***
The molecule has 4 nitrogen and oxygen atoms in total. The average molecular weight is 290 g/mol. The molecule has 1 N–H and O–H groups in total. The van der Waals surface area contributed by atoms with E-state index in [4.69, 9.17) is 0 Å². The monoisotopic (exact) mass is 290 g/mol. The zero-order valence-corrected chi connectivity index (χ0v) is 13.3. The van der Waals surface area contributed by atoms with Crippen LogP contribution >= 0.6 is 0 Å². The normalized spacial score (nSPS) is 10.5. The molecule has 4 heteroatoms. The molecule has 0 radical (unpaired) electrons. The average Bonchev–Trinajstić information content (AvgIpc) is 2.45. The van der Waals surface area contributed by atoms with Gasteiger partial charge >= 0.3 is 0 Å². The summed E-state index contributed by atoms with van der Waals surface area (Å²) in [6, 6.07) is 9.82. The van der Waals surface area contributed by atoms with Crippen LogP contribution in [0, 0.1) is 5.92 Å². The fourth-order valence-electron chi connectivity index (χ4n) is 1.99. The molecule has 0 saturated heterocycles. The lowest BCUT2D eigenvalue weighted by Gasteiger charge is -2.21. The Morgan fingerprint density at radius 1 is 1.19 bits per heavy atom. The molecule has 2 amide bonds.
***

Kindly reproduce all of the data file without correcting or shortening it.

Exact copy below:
The molecule has 4 nitrogen and oxygen atoms in total. The average molecular weight is 290 g/mol. The molecule has 1 N–H and O–H groups in total. The van der Waals surface area contributed by atoms with E-state index in [4.69, 9.17) is 0 Å². The monoisotopic (exact) mass is 290 g/mol. The zero-order valence-corrected chi connectivity index (χ0v) is 13.3. The van der Waals surface area contributed by atoms with Crippen LogP contribution >= 0.6 is 0 Å². The normalized spacial score (nSPS) is 10.5. The molecule has 4 heteroatoms. The molecule has 0 radical (unpaired) electrons. The average Bonchev–Trinajstić information content (AvgIpc) is 2.45. The van der Waals surface area contributed by atoms with Gasteiger partial charge >= 0.3 is 0 Å². The summed E-state index contributed by atoms with van der Waals surface area (Å²) in [6, 6.07) is 9.82. The van der Waals surface area contributed by atoms with Crippen LogP contribution in [0, 0.1) is 5.92 Å². The fourth-order valence-electron chi connectivity index (χ4n) is 1.99. The molecule has 0 saturated heterocycles. The lowest BCUT2D eigenvalue weighted by Gasteiger charge is -2.21. The Morgan fingerprint density at radius 1 is 1.19 bits per heavy atom. The molecule has 2 amide bonds.